What Should Grow In The Winter?

Up until the end of October there is a good range that can be sown to supplement the leeks, parsnips and sprouts that should already be settled in. Except for garlic, onion sets, asparagus and cabbages, I sow in modules in my cold frame or greenhouse and plant out as mini-plants a few weeks later. Alternatively, sow outside and cover with fleece or perforated polythene. And don’t forget pests: slugs and snails are less of a threat now as they start to hibernate, but they can still ruin tender young seedlings.
I always autumn-sow broad beans. As well as having more time than I do in spring, it stops nutrients leaching through otherwise fallow soil, which allows its structure to deteriorate. They are ready a good month earlier than those sown in April, and they don’t get black fly. If the beans are in an exposed position and grow too tall (above a foot ) over winter, they can wave around and split just above ground level, so put in canes or sticks and string if necessary. Good autumn varieties are Aquadulce Claudia (AGM) and Super Aquadulce. Don’t forget, broad bean tops are delicious wilted with butter. If you pick out some tops to cook before the pods are formed you will delay pod production, which can help stagger your crop. Small pods are delicious cooked and eaten whole.
Asparagus varieties are now available for autumn planting, which helps them establish that bit quicker. Thompson & Morgan is offering Ariane, Guelph Millennium, Pacific 2000 and Purple Pacific. Although a common perception is that asparagus beds are hard work, in my experience if you get the bed weed-free, as with other perennial vegetables, they take far less work than annual vegetables. You do wait for two years before you can cut them, but it is a small price to pay for a gourmet extravaganza
For a late spring crop, it’s worth trying sowing seeds now, especially in mild areas. If you sow direct into the ground, plant them one inch deep and relatively closely at about one inch apart, to make up for a higher loss rate.
Plant in groups of three lines all 12in apart to form thick rows, and make each thick row 18in apart. With peas, don’t forget the pea shoots are tasty: just pick off the tips and add to stir fries and salads for that intense, delicious fresh pea flavour. Meteor is a first early variety and overwinters well. To speed up germination, put seeds on a wet kitchen towel on a plate and sow (in modules) when the root starts to develop.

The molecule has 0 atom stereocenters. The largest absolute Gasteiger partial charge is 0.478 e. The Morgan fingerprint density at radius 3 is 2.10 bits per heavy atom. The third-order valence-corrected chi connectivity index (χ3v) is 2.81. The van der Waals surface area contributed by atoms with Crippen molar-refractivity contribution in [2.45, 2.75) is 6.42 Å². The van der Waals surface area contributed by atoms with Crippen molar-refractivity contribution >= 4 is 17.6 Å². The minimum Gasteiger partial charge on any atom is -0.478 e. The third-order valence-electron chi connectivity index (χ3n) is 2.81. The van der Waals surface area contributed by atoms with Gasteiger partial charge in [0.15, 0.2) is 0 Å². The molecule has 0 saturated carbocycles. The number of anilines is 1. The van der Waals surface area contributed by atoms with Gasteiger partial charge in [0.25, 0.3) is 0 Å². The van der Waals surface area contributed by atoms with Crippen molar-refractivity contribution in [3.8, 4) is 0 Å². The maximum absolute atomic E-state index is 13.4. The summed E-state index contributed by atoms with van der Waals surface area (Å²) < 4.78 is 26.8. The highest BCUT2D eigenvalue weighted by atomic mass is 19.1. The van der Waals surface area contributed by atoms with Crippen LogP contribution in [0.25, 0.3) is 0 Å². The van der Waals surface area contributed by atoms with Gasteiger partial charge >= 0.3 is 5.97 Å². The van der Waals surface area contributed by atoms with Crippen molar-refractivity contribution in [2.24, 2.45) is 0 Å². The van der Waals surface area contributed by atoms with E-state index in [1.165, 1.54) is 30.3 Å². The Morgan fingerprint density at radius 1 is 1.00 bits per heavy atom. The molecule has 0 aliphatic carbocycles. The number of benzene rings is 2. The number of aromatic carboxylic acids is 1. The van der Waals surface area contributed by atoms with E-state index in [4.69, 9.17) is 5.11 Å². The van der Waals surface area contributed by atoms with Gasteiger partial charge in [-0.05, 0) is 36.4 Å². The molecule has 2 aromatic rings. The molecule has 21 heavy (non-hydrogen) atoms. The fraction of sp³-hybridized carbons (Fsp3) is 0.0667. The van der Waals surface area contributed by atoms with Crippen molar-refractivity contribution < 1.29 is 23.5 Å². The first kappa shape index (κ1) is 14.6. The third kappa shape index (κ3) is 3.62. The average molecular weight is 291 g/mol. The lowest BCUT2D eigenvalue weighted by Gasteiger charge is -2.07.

This is the easiest crop to grow. Plant the cloves individually to a depth of 2.5in deep on light soils and a lot less deep on heavy soils, but always a minimum of one inch below the surface. The distance should be about one foot apart each way. If you suffered from rust this year, in addition to rotation try hoeing in sulphate of potash in February/March.
Otherwise, spraying with a sulphur-based compound helps. Solent Wight is a trusty variety (stores well and has large cloves), but this year I am putting in a new variety, Province. It is available from The Garlic Farm (www.thegarlicfarm.co.uk) and has huge cloves.
There are quite a few varieties of onions from sets that can go in now. This is the easiest way to grow onions, and they can be harvested earlier on in the year. Electric is a good red set, Radar a good yellow and Shakespeare is a highly reliable white. Sow some spring onions now: White Lisbon Winter Hardy (from T&M) is a good one. Many garden centres have shallots available for planting now, Jermor is out there already – normally I plant these in December or after Christmas, but I will pop some in and see. Shallots, with their sweet, subtle flavour, are becoming trendier, and they store well.
My cut-and-come again varieties, such as Niche Mixed, were sown a few weeks ago. But you can still sow a really hardy variety, Meraviglia d’Inverno San Martino, and plant it out under fleece or a perforated polythene sheet. I have picked it right through the winter in previous years, and in milder winters left it unprotected once it establishes. Winter Gem is a good new variety from T&M, and can be sown right through the winter till January in a cold frame.
This is a good filler: it’s undemanding, easy to grow and useful for bulking out the salad bowl. It is useful in that it does not need high light levels and tolerates low temperatures, and so can be sown up until the end of October outside; it can be picked until December or into the new year with some fleece or milder weather. It can be a cut and come again or left as a singleton. If you are short of space, you could broadcast some in between your spring cabbage plants. Seeds of Italy (www.seedsofitaly.com) offers Verte de Cambrai and D’Olanda; T&M offers Cavallo.
This is another vegetable that is very popular now. We pick it younger and just wilt the leaves rather than ruin it with overcooking. Great in salads, too. Useful varieties that will tolerate being sown now until the end of October are Riccio d’Asti and Merlo Nero (Seeds of Italy). The big advantage of autumn sowing is that there is no tendency to bolt.
Although not usually known for sowing now, if you choose a variety such as Snow Pea Gigante Svizzero (Seeds of Italy) you can get slow growth (as with all the peas) over winter to produce a crop of smallish, edible pods earlier next year. Sugarsnap peas are a firm favourite of mine: you get far more of that great fresh pea flavour than you do from just using the pea, and they are highly versatile.
If you ring around your local garden centres, you might well find some spring cabbage plants left. Plant 12in apart each way and earth up the soil around their stems after they have got going to help them against the cold. If it gets icy in colder areas, fleece or cloches can help. You can thin early plants for spring greens and leave the rest to heart up. Watch out for pigeons.
Original Article At: Telegraph UK

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